The Economy of Clare - Agriculture
and the Rural Sector in County Clare
section examines the contribution and importance of the agricultural sector
for County Clare. It also highlights the structural features of the sector.
County Clare has a total area of 318,784 hectares with 203,450 hectares
suitable for agriculture*. While two
thirds of the land is usable for agricultural purposes, the National Soil
Survey classifies only 29% as being 'good' for grassland**.
18 - Proportion
farming by DED
19 - Proportion of small farms by DED
Value of Primary Production to the Economy of Clare
The value of agriculture, forestry and fishing as a percentage of the total GVA
in Clare is almost twice that of the corresponding percentages for both the Mid-West
region and for Ireland as a whole***.
It is estimated by Teagasc staff in Clare that agriculture is worth approximately
£100 million to the Clare economy in 2001.
Table 4.7: Estimates of Gross Value Added (GVA) in Agriculture, Forestry &
Fishing by County, 1996
||% of Total GVA
Number of Persons at Work
In 1996, just over 16% of all those working in Clare were engaged in agriculture,
forestry or fishing. There was a 3.0% drop in the numbers engaged in agriculture,
forestry or fishing between 1991 and 1996.
Table 4.8: Persons at work in agriculture, forestry & fishing by county and
||Persons at work in
||% of total persons
||Average annual % change
- 1991 - '96
The accompanying maps show
the proportion of the population who are engaged in farming and who are classified
as small farmers and where they are located by DeD****.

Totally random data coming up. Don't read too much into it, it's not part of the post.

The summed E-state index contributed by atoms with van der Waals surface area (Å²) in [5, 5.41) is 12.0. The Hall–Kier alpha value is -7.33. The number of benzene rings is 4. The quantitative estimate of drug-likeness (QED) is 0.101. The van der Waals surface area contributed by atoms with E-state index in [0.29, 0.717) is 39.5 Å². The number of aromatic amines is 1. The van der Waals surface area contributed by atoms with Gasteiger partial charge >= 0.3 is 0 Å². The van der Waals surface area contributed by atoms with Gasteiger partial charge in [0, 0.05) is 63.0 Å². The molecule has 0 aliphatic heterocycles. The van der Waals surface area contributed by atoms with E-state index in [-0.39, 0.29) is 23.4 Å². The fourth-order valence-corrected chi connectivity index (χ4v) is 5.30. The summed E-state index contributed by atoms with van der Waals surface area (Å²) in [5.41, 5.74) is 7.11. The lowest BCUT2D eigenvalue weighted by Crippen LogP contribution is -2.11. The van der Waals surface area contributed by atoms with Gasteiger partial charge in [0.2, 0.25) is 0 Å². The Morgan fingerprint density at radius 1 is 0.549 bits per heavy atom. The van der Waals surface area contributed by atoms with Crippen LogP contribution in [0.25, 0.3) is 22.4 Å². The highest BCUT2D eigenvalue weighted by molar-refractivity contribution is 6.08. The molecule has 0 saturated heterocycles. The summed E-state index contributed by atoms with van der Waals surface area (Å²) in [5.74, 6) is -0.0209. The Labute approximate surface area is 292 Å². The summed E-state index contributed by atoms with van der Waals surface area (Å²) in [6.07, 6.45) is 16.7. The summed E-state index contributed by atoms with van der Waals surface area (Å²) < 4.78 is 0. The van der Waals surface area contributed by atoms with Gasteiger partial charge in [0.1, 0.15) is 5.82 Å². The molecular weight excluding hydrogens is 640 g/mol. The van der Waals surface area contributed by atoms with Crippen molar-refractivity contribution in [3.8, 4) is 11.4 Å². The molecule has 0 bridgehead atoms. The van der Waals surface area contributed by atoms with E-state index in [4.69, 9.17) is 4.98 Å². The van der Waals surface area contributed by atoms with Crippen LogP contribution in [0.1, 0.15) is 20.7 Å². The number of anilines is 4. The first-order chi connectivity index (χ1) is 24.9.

Map 18 shows that farming as a livelihood is
concentrated in the western and northern DeDs.
Map 19 shows that small farmers are concentrated
particularly in the southwestern parts of the County.
Number of Holdings
The total number of farm holdings in County Clare declined from 12,500 in 1970
to 8,200 in 1991. The most significant decline was in the period 1980-1991 when
the number of farms of less than 50 acres fell from 7,200 to 3,800; a 52.78% reduction.
These numbers have been rounded off to the nearest hundred. The following graph
shows the distribution of farms by size, based on the 1991 Agricultural Census.
Figure 4.9: Percentage of holdings classified by holding size in acres in Clare,
Table 4.9 shows that the number of farms in Clare in 1995 was 7,572. The average
farm size was slightly less than the national average farm size.
||No. of Farms
|Average Farm Size -
The majority of farms in Clare concentrate on beef production followed by dairying.
The farm economy of the County is characterised by a relatively high reliance
of small-scale dairy production in comparison to the rest of Ireland.
Table 4.10: Profile of Farms by Type for County Clare and Ireland.
The dominance of cattle in
the economy of Clare is also evident in the relative comparisons between the numbers
of sheep and cattle as shown in Table 4.11.
Table 4.11: Livestock Numbers in County Clare.
CSO County Analysis for 1997
Number of Farmers in REPS
As of autumn 2000, there were 2,640 landowners in the Rural Environmental Protection
Scheme (REPS) in County Clare. The number of applicants in the Scheme of Early
Retirement from Farming was 455. Both figures relate to the number of applicants
received up to 31st December 1999. At the beginning of 1997, approximately one
in every 6 farmers was in REPS and by the end of 1998 this had increased to one
in every 3 farmers*****.
Milk Production in County Clare
Twenty nine percent of farmers in Clare have a dairy enterprise and milk production
generates £30 million per annum for its dairy farm households. However,